Frescobaldi has a very long history in the wine world and to me the challenge here is to be able to use my curiosity about what’s new, to blend it in a harmonic way with the tradition. There they gave me the chance to believe that even in the “old wine world” there is the chance for a woman to become a winemaker, even if agriculture is still mostly dominated by men. For this reason, I admire women like my friend Priyanka French - she’s an awesome winemaker who comes from India and works in California- and my mother who were able before me to make their way in this field giving me the passion and the strength to believe that I could do it as well.
I understand that for men who find themselves having a woman as a cellar master for the first time, it isn’t easy. It is something new and different compared to how it used to be for decades before.
It takes time to begin a new adventure and we don’t always choose who our traveling companions will be.
To face the journey as a team gives confidence to everyone, including the person who has to show the way to others. I empowered myself trying to share with my team the reasons why I take my decisions, listening to their suggestions and trying to solve problems quickly.
It is always very important to keep a high level of attention in the cellar, because many things happen at the same time. It can be challenging sometimes to trust your own decisions when you are in a rush and you make them just based on what you can smell or taste. Although working in the countryside means that it is possible to enjoy every day the amazing view of the hillside, the harvest is such a busy time that during those weeks life outside the winery doesn’t exist anymore. In the meantime, it is very satisfactory to taste a glass of wine being able to remember the day when the grapes where picked. During the year the wine evolves, just as one’s tastes and desires do; thus, it is important to develop the ability to understand what it needs and to always take care of every single barrel in the cellar.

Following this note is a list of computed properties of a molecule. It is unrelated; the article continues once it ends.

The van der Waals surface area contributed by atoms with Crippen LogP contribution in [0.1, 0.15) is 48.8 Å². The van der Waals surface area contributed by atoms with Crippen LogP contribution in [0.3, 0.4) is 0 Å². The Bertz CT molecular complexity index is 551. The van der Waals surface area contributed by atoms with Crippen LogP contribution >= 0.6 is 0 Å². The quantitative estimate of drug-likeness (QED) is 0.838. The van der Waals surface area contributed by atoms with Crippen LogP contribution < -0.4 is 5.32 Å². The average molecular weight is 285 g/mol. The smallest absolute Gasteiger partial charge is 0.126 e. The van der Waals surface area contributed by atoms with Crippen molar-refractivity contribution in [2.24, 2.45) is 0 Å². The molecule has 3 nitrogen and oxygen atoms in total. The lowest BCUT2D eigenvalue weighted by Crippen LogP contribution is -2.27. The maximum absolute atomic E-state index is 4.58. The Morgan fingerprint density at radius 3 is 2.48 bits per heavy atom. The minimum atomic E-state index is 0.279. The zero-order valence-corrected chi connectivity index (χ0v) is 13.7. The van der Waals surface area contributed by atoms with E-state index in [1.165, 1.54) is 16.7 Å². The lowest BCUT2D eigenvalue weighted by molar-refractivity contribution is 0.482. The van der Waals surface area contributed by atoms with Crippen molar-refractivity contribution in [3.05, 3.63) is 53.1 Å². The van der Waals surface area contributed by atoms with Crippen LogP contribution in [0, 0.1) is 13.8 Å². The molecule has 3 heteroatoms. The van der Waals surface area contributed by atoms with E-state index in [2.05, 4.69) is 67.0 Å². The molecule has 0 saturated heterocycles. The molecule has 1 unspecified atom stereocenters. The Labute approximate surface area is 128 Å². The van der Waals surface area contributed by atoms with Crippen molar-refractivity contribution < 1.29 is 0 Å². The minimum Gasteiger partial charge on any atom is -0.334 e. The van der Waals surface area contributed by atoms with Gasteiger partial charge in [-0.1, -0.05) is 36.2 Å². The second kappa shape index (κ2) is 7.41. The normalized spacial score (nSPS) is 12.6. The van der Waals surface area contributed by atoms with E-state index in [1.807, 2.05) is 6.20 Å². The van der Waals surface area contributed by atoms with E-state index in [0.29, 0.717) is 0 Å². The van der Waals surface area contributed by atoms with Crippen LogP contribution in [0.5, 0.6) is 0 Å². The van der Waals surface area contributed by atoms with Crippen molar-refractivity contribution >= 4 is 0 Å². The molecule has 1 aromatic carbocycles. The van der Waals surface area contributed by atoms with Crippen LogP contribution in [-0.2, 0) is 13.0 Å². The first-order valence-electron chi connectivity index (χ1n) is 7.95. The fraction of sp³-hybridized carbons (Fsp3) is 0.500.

Wine puts people together and, realizing that you are the winemaker who made it. It’s a feeling that doesn’t compare to anything else. In my opinion, it is important to keep in mind this feeling to be able to succeed. Similarly, when you are on stage: You are presenting yourself to an audience and all that you want is that audience to be united under the same intense emotion.